NOTE: This article includes information and text from the National Weather Service.

(WGHP) – October weather found its way into November with high temperatures in the 70s to kick off the month. 

November is the last month of meteorological fall. This means temperatures continue to drop and daylight continues to decrease. 

However, those looking forward to cooler weather may need to wait a bit longer, according to NOAA’s latest outlook for November. 

November Temperature Outlook

NOAA released their November outlook on Monday and the outlook does not look ideal for those patiently waiting for cooler weather as we approach the holidays. 

According to the outlook, above-average temperatures are expected for the majority of the country this month. The best chance for above-normal temperatures looks to be in the Midwest and the Northeast.

Closer to home, the Piedmont Triad is also expected to see warmer-than-normal temperatures this month. 

But, what does “normal” look like for the Triad in November? 

At the start of November, our afternoon high temperatures are normally around 66 degrees with morning temperatures near 43 degrees. 

By mid-November, high temperatures normally fall into the low 60s with morning temperatures in the upper 30s. 

At the end of the month, our afternoon temperatures average in the mid-50s with morning temperatures in the mid-30s. 

For those who love the warm weather and those who love the cold weather, what are the record warmest and coldest temperatures we’ve seen in November? 

The warmest temperature recorded at Piedmont Triad International Airport was 85 degrees on Nov. 2, 1974. The coldest temperature was 10 degrees on Nov. 25, 1970. 

November Precipitation Outlook 

According to the U.S. Drought Monitor, a majority of the country is currently experiencing abnormally dry as well as drought conditions.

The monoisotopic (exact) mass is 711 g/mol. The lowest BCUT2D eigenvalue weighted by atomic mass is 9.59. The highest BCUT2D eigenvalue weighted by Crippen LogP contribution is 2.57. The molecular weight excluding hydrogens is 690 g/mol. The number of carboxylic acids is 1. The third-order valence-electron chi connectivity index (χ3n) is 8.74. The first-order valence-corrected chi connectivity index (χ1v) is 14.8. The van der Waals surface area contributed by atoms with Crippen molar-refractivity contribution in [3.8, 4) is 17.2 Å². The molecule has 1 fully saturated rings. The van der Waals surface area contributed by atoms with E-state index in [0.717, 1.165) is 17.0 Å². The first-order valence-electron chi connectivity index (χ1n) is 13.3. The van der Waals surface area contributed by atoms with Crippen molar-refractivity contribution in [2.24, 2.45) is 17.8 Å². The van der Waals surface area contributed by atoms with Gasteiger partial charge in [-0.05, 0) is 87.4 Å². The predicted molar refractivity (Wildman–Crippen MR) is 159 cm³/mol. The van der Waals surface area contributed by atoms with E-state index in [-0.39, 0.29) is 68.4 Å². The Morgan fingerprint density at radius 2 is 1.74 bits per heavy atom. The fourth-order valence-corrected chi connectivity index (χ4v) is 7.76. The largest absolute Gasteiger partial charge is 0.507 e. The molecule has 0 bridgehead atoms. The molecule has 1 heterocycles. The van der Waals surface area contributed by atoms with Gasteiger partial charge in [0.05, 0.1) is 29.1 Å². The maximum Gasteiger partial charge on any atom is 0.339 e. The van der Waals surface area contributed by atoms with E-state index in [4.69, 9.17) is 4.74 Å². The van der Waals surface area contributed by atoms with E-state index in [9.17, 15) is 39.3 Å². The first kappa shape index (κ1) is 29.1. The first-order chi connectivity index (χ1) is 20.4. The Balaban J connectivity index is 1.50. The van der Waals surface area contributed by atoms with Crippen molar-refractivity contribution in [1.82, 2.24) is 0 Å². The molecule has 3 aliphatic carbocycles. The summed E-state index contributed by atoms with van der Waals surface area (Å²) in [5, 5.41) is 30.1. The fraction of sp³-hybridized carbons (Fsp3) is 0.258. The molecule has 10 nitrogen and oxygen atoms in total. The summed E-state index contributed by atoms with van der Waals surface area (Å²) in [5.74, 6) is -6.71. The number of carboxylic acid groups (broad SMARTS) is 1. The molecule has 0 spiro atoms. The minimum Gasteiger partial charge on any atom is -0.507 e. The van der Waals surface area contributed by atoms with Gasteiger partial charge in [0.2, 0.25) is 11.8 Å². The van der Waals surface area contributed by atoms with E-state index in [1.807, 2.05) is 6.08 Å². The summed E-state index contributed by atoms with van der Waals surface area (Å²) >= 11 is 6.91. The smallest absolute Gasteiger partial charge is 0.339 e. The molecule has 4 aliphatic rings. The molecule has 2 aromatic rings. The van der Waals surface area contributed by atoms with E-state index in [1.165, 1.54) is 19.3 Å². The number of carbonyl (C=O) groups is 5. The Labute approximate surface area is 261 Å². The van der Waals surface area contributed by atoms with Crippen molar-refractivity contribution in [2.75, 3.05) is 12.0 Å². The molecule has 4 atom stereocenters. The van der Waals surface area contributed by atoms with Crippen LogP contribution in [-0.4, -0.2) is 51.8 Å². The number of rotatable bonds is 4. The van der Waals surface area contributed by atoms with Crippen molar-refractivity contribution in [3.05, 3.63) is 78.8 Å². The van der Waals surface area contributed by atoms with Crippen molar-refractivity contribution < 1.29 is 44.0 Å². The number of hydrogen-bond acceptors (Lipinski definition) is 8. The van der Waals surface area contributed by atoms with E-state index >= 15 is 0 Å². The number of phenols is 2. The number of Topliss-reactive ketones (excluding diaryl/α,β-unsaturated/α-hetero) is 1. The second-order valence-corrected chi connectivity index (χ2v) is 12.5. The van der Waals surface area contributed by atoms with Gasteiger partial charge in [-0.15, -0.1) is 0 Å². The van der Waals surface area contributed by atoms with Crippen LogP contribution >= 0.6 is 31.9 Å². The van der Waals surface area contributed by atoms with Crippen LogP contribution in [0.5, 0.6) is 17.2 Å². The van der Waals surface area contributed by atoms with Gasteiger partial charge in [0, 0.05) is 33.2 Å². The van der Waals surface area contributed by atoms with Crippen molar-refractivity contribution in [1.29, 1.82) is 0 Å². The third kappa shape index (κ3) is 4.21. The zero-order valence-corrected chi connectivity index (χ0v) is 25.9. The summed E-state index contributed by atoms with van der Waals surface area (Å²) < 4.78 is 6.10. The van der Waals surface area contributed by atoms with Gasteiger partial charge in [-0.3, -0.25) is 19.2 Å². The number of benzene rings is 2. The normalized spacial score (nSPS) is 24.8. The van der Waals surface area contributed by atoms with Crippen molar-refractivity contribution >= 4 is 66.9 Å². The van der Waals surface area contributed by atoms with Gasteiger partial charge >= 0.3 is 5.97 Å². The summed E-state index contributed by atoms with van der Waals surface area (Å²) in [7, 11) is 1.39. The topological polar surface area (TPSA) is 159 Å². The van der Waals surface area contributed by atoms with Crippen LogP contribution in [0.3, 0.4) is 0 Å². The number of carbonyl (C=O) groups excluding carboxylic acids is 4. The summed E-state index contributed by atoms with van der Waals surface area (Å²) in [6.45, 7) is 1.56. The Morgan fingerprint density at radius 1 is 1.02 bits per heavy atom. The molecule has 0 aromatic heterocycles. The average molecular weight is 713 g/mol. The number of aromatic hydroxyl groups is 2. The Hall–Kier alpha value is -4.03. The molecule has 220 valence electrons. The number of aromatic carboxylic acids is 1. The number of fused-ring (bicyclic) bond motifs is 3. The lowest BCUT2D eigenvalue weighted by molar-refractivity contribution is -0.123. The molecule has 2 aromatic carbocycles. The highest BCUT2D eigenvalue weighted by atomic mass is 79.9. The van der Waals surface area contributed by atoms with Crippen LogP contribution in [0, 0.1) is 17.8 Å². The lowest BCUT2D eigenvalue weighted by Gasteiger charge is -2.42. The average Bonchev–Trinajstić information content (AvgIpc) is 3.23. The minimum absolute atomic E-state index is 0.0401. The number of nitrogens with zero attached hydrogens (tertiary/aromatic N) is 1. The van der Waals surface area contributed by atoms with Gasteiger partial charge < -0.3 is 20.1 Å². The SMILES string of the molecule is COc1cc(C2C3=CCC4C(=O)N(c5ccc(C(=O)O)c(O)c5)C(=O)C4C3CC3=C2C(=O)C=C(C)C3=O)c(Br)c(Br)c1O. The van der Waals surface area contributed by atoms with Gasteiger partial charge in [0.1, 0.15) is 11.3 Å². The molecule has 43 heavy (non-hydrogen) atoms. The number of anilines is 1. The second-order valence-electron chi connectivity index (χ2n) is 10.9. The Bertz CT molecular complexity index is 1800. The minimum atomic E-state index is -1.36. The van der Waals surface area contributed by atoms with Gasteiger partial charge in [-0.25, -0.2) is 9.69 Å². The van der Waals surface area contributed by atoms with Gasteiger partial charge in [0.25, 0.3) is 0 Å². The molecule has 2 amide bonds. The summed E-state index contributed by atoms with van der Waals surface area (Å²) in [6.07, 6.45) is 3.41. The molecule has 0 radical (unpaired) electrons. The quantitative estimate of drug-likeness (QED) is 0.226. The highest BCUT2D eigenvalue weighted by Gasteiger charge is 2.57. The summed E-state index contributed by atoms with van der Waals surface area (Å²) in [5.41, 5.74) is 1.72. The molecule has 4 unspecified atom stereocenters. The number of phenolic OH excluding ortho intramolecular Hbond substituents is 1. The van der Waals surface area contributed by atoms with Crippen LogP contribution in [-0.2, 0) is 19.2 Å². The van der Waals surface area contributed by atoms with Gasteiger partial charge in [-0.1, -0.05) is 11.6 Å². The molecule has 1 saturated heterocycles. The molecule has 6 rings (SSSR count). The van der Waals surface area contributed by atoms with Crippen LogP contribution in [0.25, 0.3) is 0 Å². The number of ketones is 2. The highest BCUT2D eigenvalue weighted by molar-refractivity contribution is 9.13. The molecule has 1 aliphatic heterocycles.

NOAA’s November outlook shows that while some areas could see wetter-than-normal conditions, it will likely remain drier across the eastern half of the country. 

The drier conditions are more likely in western North Carolina, including the Triad. The drier conditions are also likely along some portions of the Gulf Coast, like Louisiana, Mississippi, and Alabama, as well as portions of the Tennessee Valley and mid-Atlantic. 

The good news is that the majority of the drought conditions are occurring in the West and the Plains which is where NOAA is forecasting the wetter-than-normal conditions. 

The areas that have the best chance for a wetter-than-normal November include parts of the Pacific Northwest and Intermountain West. 

So far, the Triad has observed 38.85 inches of rainfall this year. When compared to the normal yearly rainfall, we’re sitting around an inch above normal. 

In October, the Triad received below-normal rainfall with only 1.40 inches recorded. Normally in October, we observe around 3.10 inches.

When we consider the drier-than-normal conditions forecasted for November, the October deficit paired with a possible November deficit could lead us into expanding drought conditions in parts of the state. 

The Triad averages 3.27 inches of rainfall in November with an average snowfall of 0.1 inches. 

The wettest November on record in the Triad was in 1985 with 8.26 inches of rain recorded at the airport. 

The snowiest November was in 1968 with 5.9 inches of snow recorded. 

November Sunrise and Sunset Times 

We lost over an hour of daylight in October. This month, we’ll lose approximately 47 minutes of daylight.

Not only do we lose nearly 50 minutes of daylight but we also turn our clocks back an hour as daylight saving ends. 

Just like Cher said, we will “turn back time” on Sunday, Nov. 6. The good news is we will gain an extra hour of sleep! 


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Once we fall back, our sunrise time will be at 6:46 a.m. and our sunset time will be at 5:19 p.m. 

For many, that means the sun will already be setting by the time we are heading home from work. 

By the end of the month, the sun will rise at 7:11 a.m. and will set at 5:05 p.m.